Having a set of pearly white teeth certainly boosts one’s confidence. Unfortunately, since we subject our teeth to various chemicals and other harmful substances, they suffer from discoloration. Like most things, teeth deteriorate and become worn out over time. Trauma to the tooth can also progress the wear and tear. Luckily, restorative dentistry can enhance your smile by repairing any cracked and/or damaged teeth, while whitening the stained ones. One of the most common treatments to improve the appearance of your teeth is a dental crown.
What is a Dental Crown?
A dental crown is a form of dental restoration that has been around for quite some time. It is a tooth-shaped cover that is propped on your tooth to enhance its appearance; to bring back its shape, size and strength; and ultimately, to blanket the tooth for protection. Moreover, it is fashioned to resemble your tooth’s natural crown.
There are various reasons why your dentist may suggest a dental crown. More often than not, the crown will safeguard the weak tooth from decaying or breaking. If your tooth has been seriously eroded, a crown can restore it. In addition, a scan mask discolored teeth or a dental implant; support a dental bridge; and reinforce the tooth with filling, especially if there’s not much of the tooth left.
Types of Dental Crowns
There are several kinds of dental crowns that might fit your needs. Each has its advantages and disadvantages. Here, at Aquario Dental, we will thoroughly evaluate your condition to identify the best solution for your tooth’s problem.
- Metal Crowns – The classic metal crown uses gold, but there are other alloys that can be employed in this procedure, like nickel and palladium. Metal crowns don’t easily wear out and hardly ever get chipped because they can hold out against the pressure and force exerted when chewing or biting. Additionally, metal crowns are advised in areas where great strength is needed and the aesthetic appearance is of little concern.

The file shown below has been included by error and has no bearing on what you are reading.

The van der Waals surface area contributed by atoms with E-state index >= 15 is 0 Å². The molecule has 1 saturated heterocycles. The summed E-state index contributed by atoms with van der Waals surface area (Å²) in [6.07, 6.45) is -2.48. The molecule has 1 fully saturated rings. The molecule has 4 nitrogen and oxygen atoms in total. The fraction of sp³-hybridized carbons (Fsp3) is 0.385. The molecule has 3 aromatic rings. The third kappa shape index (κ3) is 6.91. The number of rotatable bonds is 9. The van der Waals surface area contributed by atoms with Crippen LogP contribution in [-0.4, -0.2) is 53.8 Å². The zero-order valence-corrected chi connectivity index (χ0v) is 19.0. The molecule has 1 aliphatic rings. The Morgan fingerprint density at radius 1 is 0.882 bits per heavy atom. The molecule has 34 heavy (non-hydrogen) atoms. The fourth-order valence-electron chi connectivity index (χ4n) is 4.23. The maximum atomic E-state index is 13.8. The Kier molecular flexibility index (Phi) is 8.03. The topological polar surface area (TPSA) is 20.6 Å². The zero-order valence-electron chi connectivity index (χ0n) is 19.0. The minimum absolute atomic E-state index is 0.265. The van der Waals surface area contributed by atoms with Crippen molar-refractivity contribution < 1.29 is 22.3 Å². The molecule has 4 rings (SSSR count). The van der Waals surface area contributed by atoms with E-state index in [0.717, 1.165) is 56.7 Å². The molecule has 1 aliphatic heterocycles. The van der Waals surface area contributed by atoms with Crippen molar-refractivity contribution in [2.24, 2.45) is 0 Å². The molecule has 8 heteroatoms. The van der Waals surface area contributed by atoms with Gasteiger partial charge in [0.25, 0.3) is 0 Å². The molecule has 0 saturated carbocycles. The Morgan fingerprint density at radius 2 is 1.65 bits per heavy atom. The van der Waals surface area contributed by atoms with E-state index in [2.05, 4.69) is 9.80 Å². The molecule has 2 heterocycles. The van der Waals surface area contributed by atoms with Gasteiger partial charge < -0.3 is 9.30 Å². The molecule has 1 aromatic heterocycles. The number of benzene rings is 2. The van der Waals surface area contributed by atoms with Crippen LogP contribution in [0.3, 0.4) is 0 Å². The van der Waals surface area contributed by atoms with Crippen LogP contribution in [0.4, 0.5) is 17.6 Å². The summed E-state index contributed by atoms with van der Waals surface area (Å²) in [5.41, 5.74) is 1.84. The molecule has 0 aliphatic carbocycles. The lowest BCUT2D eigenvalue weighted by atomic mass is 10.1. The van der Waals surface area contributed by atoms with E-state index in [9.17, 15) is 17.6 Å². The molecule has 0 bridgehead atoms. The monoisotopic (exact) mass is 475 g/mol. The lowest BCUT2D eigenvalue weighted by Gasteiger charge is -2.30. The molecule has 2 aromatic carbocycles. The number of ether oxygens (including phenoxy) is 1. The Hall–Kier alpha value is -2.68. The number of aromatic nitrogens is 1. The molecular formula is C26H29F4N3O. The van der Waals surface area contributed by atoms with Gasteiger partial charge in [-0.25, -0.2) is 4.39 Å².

- All Ceramic Crowns – These crowns are made of a dental ceramic, like porcelain. An all ceramic crown is often used on the front teeth to mimic the natural look of teeth. It is also recommended for patients who are allergic to metals. This kind of dental crown is commonly used for aesthetic purposes, while an all ceramic crown is not as strong or durable as other crowns.
- Porcelain-fused-to-metal Crowns – As the name implies, a porcelain-fused-to-metal crown is a hybrid between an all metal and all ceramic crown. Seeing as half of it is porcelain, the crown mirrors the adjacent teeth. On one hand, the metal portion of the crown supports the ability of the tooth to withstand the forces when eating. However, the downside of this crown is that the ceramic part tends to break easily, while the metal part is sometimes visible as a dark line.
- Zirconia – Zirconia is a fresh and novel dental ceramic that is endowed with superior strength. It is digitally constructed using CAD/CAM technology in just one visit to the dentist.
Other types of crowns include all resin, which is probably the cheapest, and a temporary crown, which is made from acrylic or stainless steel.
Procedures in a Dental Crown
Generally, a dental crown procedure is performed in two visits. The first visit includes the preparation for the procedure, while the second part deals with the crown placement.
Part 1: Preparation
To begin, one of our technicians will perform an X-ray on your teeth. This will allow the dentist to inspect the roots of the tooth issue. If it has seriously decayed or there is a likelihood of being infected, a root canal treatment will be carried out immediately.
Like any general dentistry treatment, the tooth to be crowned as well as the gum tissue will be desensitized, or numbed. The tooth will then be reframed to prepare the way for the crown. After carving portions of the tooth, a paste or putty is daubed to make an impression of the tooth to be crowned. This impression is sent to the lab, where the crown will be fashioned. In the meantime, a temporary crown will be attached to the tooth.
Part 2: Crown Placement
On the next visit, the temporary crown will be detached. The color and the fitting of the permanent crown will then be checked by your dentist. If everything is confirmed to be on point, the tooth will be desensitized again, and the permanent crown will be placed.
After the procedure, you may experience discomfort and extreme sensitivity. Your dentist will advise you to use a toothpaste tailored for sensitive teeth. For your dental crown to last, it is always advised to promote good oral hygiene. Also, avoid biting your fingernails, opening packaging with your teeth, and chewing ice cubes.